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BMW moves to meet Chinese consumers' evolving demand

By Li Fusheng | China Daily | Updated: 2019-05-27 11:18
BMW's new 7 Series sedan is launched in Chengdu, Sichuan province, on Friday. [Photo provided to China Daily]

Regional CEO says strategy has allowed German automaker to outpace luxury vehicle industry

Carmakers in China must respond to quickly-evolving customer demands if they want to succeed, despite the vast potential of the world's largest car market, said a senior executive at German carmaker BMW.

"It is not like you launch any car and they will be bought. That time is gone," said Jochen Goller, president and CEO of BMW Group Region China.

He made the remarks ahead of the new 7 Series sedan was launched in Chengdu, Sichuan province, on Friday.

The flagship model has been extremely popular in China, where sales of the vehicle last year accounted for almost half of its total deliveries worldwide.

Goller said Chinese people's enjoyment of being chauffeured and the rising number of successful people as a result of the country's reform have contributed to the model's popularity.

He expects the segment will continue to grow in years to come. BMW, in response, is offering more luxury models like the X7 SUV and the 8 Series sedan.

Despite the vast potential of the Chinese market, Goller said companies will continue their success only by meeting local customers' demands.

"One thing is there is a market, but you have to be really good to sell in the market," he said.

He said BMW has learned a rule of thumb that the Chinese always expect changes, while customers in other markets may prefer a continuation, as China is permanently changing.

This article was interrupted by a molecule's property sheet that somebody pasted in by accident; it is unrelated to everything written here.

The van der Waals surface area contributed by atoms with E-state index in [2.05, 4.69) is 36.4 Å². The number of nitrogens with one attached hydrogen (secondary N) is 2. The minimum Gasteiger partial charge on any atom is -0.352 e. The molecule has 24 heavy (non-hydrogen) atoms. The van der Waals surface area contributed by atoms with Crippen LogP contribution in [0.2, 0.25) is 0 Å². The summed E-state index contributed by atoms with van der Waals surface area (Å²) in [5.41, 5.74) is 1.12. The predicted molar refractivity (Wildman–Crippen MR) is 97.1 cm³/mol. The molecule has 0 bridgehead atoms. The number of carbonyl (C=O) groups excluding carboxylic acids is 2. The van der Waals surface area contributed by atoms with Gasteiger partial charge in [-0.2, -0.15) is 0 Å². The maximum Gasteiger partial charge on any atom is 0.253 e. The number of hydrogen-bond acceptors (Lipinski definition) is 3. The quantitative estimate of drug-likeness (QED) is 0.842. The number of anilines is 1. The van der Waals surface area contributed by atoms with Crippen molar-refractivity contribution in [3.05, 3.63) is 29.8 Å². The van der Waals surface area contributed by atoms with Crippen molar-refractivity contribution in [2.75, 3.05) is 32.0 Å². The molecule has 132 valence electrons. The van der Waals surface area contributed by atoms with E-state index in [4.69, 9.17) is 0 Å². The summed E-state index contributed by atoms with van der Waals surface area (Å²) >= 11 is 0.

Specifically, Chinese customers are found to show a particular focus on the headlamps when they look at a car and premium car owners would like their cars to reflect their status, and BMW has made changes accordingly in the new 7 Series, including enlarging its iconic double-kidney grille, besides the latest technology, said Goller.

The German automaker's focus on meeting local demands is not limited to the flagship model. Since Goller took the helm of BMW China, he has made the product department report directly to him and succeeded in making the voice of Chinese customers to be better heard at BMW's headquarters in Munich.

Goller said his team uses statistics to influence designers and engineers to offer features that appeal to Chinese customers.

BMW's designers in Shanghai, part of the global design team, are also helping to respond fast to Chinese demands.

The localization efforts over the past few years and faster introduction of new models are helping BMW to see its popularity rise.

In the first four months, sales of BMW and MINI-branded vehicles in China totaled 227,603, up 12.1 percent year-on-year, thanks to mainly new models like the localized X3 SUV.

This year BMW will launch 25 models in the Chinese market, the largest ever product campaign in its history.

Goller said the carmaker will see faster growth than China's premium car industry, which is expected to increase 5 to 6 percent growth compared with 2018.

In the first four months, the segment saw an average growth of around 3 percent year-on-year.

In addition to being BMW's largest market, China is now home to the carmaker's largest research and development network outside Europe. The company employs about 1,000 engineers, and 80 percent of them are Chinese.

Milagros Caina-Andree, BMW's board member responsible for human resources, said the China team recruited around 120 engineers last year to help develop new trends including autonomous driving and electrification.

She said BMW will also make its plant in Shenyang, capital of Northeast China's Liaoning province, the sole production site globally of its electric iX3 SUV as part of the carmaker's "in China for China and the world" strategy.

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